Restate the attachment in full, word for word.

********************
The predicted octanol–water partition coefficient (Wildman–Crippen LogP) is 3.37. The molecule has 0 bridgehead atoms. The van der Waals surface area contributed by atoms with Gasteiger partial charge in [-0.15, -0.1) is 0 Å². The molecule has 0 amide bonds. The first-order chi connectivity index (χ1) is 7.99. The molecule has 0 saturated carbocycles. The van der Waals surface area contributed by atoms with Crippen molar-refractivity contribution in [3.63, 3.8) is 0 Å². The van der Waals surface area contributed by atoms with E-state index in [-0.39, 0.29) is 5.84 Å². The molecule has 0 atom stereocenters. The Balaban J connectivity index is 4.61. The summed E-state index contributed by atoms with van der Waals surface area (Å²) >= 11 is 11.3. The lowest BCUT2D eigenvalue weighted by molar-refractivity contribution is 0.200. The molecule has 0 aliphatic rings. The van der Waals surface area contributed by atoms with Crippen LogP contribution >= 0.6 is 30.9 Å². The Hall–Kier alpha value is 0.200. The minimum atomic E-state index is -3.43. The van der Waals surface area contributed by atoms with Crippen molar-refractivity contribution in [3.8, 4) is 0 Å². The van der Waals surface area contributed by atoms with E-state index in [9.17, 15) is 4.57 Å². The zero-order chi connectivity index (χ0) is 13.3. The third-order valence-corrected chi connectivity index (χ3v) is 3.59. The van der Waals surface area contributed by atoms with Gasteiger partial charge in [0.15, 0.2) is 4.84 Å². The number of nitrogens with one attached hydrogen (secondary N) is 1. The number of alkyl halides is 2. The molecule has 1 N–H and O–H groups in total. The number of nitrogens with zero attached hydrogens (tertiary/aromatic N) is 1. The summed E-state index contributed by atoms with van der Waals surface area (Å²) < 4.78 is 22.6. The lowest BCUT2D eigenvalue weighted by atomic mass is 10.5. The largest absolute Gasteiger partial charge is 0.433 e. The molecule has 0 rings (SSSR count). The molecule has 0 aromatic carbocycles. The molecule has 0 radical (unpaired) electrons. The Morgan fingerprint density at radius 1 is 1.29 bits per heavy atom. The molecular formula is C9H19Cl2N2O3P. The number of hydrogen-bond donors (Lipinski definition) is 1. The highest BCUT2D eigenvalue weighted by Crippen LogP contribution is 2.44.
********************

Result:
The predicted octanol–water partition coefficient (Wildman–Crippen LogP) is 3.37. The molecule has 0 bridgehead atoms. The van der Waals surface area contributed by atoms with Gasteiger partial charge in [-0.15, -0.1) is 0 Å². The molecule has 0 amide bonds. The first-order chi connectivity index (χ1) is 7.99. The molecule has 0 saturated carbocycles. The van der Waals surface area contributed by atoms with Crippen molar-refractivity contribution in [3.63, 3.8) is 0 Å². The van der Waals surface area contributed by atoms with E-state index in [-0.39, 0.29) is 5.84 Å². The molecule has 0 atom stereocenters. The Balaban J connectivity index is 4.61. The summed E-state index contributed by atoms with van der Waals surface area (Å²) >= 11 is 11.3. The lowest BCUT2D eigenvalue weighted by molar-refractivity contribution is 0.200. The molecule has 0 aliphatic rings. The van der Waals surface area contributed by atoms with Crippen LogP contribution >= 0.6 is 30.9 Å². The Hall–Kier alpha value is 0.200. The minimum atomic E-state index is -3.43. The van der Waals surface area contributed by atoms with Crippen molar-refractivity contribution in [3.8, 4) is 0 Å². The van der Waals surface area contributed by atoms with E-state index in [9.17, 15) is 4.57 Å². The zero-order chi connectivity index (χ0) is 13.3. The third-order valence-corrected chi connectivity index (χ3v) is 3.59. The van der Waals surface area contributed by atoms with Gasteiger partial charge in [0.15, 0.2) is 4.84 Å². The number of nitrogens with one attached hydrogen (secondary N) is 1. The number of alkyl halides is 2. The molecule has 1 N–H and O–H groups in total. The number of nitrogens with zero attached hydrogens (tertiary/aromatic N) is 1. The summed E-state index contributed by atoms with van der Waals surface area (Å²) < 4.78 is 22.6. The lowest BCUT2D eigenvalue weighted by atomic mass is 10.5. The largest absolute Gasteiger partial charge is 0.433 e. The molecule has 0 rings (SSSR count). The molecule has 0 aromatic carbocycles. The molecule has 0 radical (unpaired) electrons. The Morgan fingerprint density at radius 1 is 1.29 bits per heavy atom. The molecular formula is C9H19Cl2N2O3P. The number of hydrogen-bond donors (Lipinski definition) is 1. The highest BCUT2D eigenvalue weighted by Crippen LogP contribution is 2.44.